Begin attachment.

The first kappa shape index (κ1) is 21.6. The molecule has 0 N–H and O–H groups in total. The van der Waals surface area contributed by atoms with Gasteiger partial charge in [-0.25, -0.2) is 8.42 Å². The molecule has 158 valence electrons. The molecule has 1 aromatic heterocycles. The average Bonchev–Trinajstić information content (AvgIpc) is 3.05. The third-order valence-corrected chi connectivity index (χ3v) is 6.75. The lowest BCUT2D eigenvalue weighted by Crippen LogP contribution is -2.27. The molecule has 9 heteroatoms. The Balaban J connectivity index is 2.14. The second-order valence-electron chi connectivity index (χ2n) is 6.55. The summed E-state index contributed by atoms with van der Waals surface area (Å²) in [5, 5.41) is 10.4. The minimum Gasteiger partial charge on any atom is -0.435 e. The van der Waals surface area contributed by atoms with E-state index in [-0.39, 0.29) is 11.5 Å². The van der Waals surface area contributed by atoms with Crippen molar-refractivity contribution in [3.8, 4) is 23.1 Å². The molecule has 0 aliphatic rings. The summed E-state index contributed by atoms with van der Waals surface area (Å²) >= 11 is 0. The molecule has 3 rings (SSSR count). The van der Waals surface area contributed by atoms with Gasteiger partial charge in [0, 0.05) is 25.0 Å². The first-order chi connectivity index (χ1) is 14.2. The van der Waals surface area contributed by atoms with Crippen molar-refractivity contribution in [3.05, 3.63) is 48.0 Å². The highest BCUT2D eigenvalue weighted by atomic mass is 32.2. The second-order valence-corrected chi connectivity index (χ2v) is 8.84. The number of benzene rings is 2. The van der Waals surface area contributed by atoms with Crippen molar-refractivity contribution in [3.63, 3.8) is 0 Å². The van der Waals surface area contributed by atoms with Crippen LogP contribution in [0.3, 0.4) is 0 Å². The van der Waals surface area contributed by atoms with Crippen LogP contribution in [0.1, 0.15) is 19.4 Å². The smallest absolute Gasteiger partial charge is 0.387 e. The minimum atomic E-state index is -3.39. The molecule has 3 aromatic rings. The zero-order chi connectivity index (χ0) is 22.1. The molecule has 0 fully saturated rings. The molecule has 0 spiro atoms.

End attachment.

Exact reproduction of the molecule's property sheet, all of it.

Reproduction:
The first kappa shape index (κ1) is 21.6. The molecule has 0 N–H and O–H groups in total. The van der Waals surface area contributed by atoms with Gasteiger partial charge in [-0.25, -0.2) is 8.42 Å². The molecule has 158 valence electrons. The molecule has 1 aromatic heterocycles. The average Bonchev–Trinajstić information content (AvgIpc) is 3.05. The third-order valence-corrected chi connectivity index (χ3v) is 6.75. The lowest BCUT2D eigenvalue weighted by Crippen LogP contribution is -2.27. The molecule has 9 heteroatoms. The Balaban J connectivity index is 2.14. The second-order valence-electron chi connectivity index (χ2n) is 6.55. The summed E-state index contributed by atoms with van der Waals surface area (Å²) in [5, 5.41) is 10.4. The minimum Gasteiger partial charge on any atom is -0.435 e. The van der Waals surface area contributed by atoms with E-state index in [-0.39, 0.29) is 11.5 Å². The van der Waals surface area contributed by atoms with Crippen molar-refractivity contribution in [3.8, 4) is 23.1 Å². The molecule has 0 aliphatic rings. The summed E-state index contributed by atoms with van der Waals surface area (Å²) >= 11 is 0. The molecule has 3 rings (SSSR count). The van der Waals surface area contributed by atoms with Gasteiger partial charge in [0, 0.05) is 25.0 Å². The first-order chi connectivity index (χ1) is 14.2. The van der Waals surface area contributed by atoms with Crippen molar-refractivity contribution in [3.05, 3.63) is 48.0 Å². The highest BCUT2D eigenvalue weighted by atomic mass is 32.2. The second-order valence-corrected chi connectivity index (χ2v) is 8.84. The number of benzene rings is 2. The van der Waals surface area contributed by atoms with Crippen molar-refractivity contribution in [3.63, 3.8) is 0 Å². The van der Waals surface area contributed by atoms with Crippen LogP contribution in [0.3, 0.4) is 0 Å². The van der Waals surface area contributed by atoms with Crippen LogP contribution in [0.1, 0.15) is 19.4 Å². The smallest absolute Gasteiger partial charge is 0.387 e. The minimum atomic E-state index is -3.39. The molecule has 3 aromatic rings. The zero-order chi connectivity index (χ0) is 22.1. The molecule has 0 fully saturated rings. The molecule has 0 spiro atoms.